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    • "The fact that ME1-repressed cells could not survive in a glucose-free medium supplied with pyruvate revealed the vital role of ME1 in NADPH production in CNE-2 cells. A study conducted in rat insulinoma cells has shown that there were no differences in the activity of G6PD and IDH1 between ME1-repressed and control cells[33]. However, this result could be due to differences between species or various tissues. "
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    ABSTRACT: A large amount of nicotinamide adenine dinucleotide phosphate (NADPH) is required for fatty acid synthesis and maintenance of the redox state in cancer cells. Malic enzyme 1 (ME1)-dependent NADPH production is one of the three pathways that contribute to the formation of the cytosolic NADPH pool. ME1 is generally considered to be overexpressed in cancer cells to meet the high demand for increased de novo fatty acid synthesis. In the present study, we found that glucose induced higher ME1 activity and that repressing ME1 had a profound impact on glucose metabolism of nasopharyngeal carcinoma cells. High incorporation of glucose and an enhancement of the pentose phosphate pathway were observed in ME1-repressed cells. However, there were no obvious changes in the other two pathways for glucose metabolism: glycolysis and oxidative phosphorylation. Interestingly, NADPH was decreased under low-glucose conditions in ME1-repressed cells relative to wild-type cells, whereas there was no significant difference under high-glucose conditions. ME1-repressed cells had significantly decreased tolerance to low glucose conditions. Moreover, NADPH produced by ME1 was not only important for fatty acid synthesis but also essential for maintenance of the intracellular redox state and the protection of cells from oxidative stress. Furthermore, diminished migration and invasion were observed in ME1-repressed cells due to a reduced level of Snail protein. Collectively, these results suggest an essential role for ME1 in the production of cytosolic NADPH and maintenance of cellular migratory and invasive abilities in nasopharyngeal carcinoma cells.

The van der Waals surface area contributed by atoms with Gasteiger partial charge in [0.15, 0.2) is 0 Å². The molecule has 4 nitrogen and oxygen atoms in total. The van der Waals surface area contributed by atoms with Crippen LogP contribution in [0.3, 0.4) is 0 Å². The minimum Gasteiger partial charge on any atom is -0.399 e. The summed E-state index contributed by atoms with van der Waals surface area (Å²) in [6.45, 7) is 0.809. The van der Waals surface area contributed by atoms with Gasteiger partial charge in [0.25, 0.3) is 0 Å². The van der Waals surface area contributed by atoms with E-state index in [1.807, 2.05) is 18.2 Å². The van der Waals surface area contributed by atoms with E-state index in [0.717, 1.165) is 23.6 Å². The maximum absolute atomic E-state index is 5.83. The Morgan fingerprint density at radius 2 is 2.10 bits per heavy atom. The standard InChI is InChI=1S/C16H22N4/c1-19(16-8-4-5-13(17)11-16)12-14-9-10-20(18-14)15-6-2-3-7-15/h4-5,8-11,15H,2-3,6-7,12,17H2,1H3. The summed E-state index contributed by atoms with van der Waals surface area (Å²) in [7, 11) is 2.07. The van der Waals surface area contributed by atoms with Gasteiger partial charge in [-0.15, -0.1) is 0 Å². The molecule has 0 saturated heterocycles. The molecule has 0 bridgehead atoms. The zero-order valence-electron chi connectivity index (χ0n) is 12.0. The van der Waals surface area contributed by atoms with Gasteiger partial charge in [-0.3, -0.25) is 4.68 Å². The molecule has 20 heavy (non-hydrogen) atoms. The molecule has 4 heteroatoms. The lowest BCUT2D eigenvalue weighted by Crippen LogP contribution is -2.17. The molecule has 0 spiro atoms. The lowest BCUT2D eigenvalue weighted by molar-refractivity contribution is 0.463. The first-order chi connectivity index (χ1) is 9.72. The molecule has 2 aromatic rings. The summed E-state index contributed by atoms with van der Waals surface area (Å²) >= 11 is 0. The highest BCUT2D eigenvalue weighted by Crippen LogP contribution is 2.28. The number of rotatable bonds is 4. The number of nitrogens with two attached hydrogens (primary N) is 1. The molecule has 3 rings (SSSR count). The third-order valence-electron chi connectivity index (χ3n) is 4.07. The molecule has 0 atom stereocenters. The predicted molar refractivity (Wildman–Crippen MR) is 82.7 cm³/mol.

Chinese journal of cancer 11/2012; 31(11). DOI:10.5732/cjc.012.10088 · 2.16 Impact Factor
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    • "Another possible, and likely explanation, is that there is a redundancy of these mitochondrial-cytosolic substrate cycle, and that malate-pyruvate cycle and the citrate-malate-pyrvate cycle work concurrently. The loss of any one cycle with low degree of metabolic control [27], as was done in the shRNA knock-down studies in islets [28], would lead to the conclusion that that particular cycle was unimportant for regulating glucose stimulated insulin secretion. A redundancy of cycles would share responsibility for the transfer of reducing equivalents to the cytosol, and could result in no single cycle having a high degree of metabolic control [27,28]. "
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    ABSTRACT: The pancreatic islet β-cell is uniquely specialized to couple its metabolism and rates of insulin secretion with the levels of circulating nutrient fuels, with the mitochondrial playing a central regulatory role in this process. In the β-cell, mitochondrial activation generates an integrated signal reflecting rates of oxidativephosphorylation, Kreb's cycle flux, and anaplerosis that ultimately determines the rate of insulin exocytosis. Mitochondrial activation can be regulated by proton leak and mediated by UCP2, and by alkalinization to utilize the pH gradient to drive substrate and ion transport. Converging lines of evidence support the hypothesis that substrate cycles driven by rates of Kreb's cycle flux and by anaplerosis play an integral role in coupling responsive changes in mitochondrial metabolism with insulin secretion. The components and mechanisms that account for the integrated signal of ATP production, substrate cycling, the regulation of cellular redox state, and the production of other secondary signaling intermediates are operative in both rodent and human islet β-cells.
    Diabetes & metabolism journal 10/2011; 35(5):458-65. DOI:10.4093/dmj.2011.35.5.458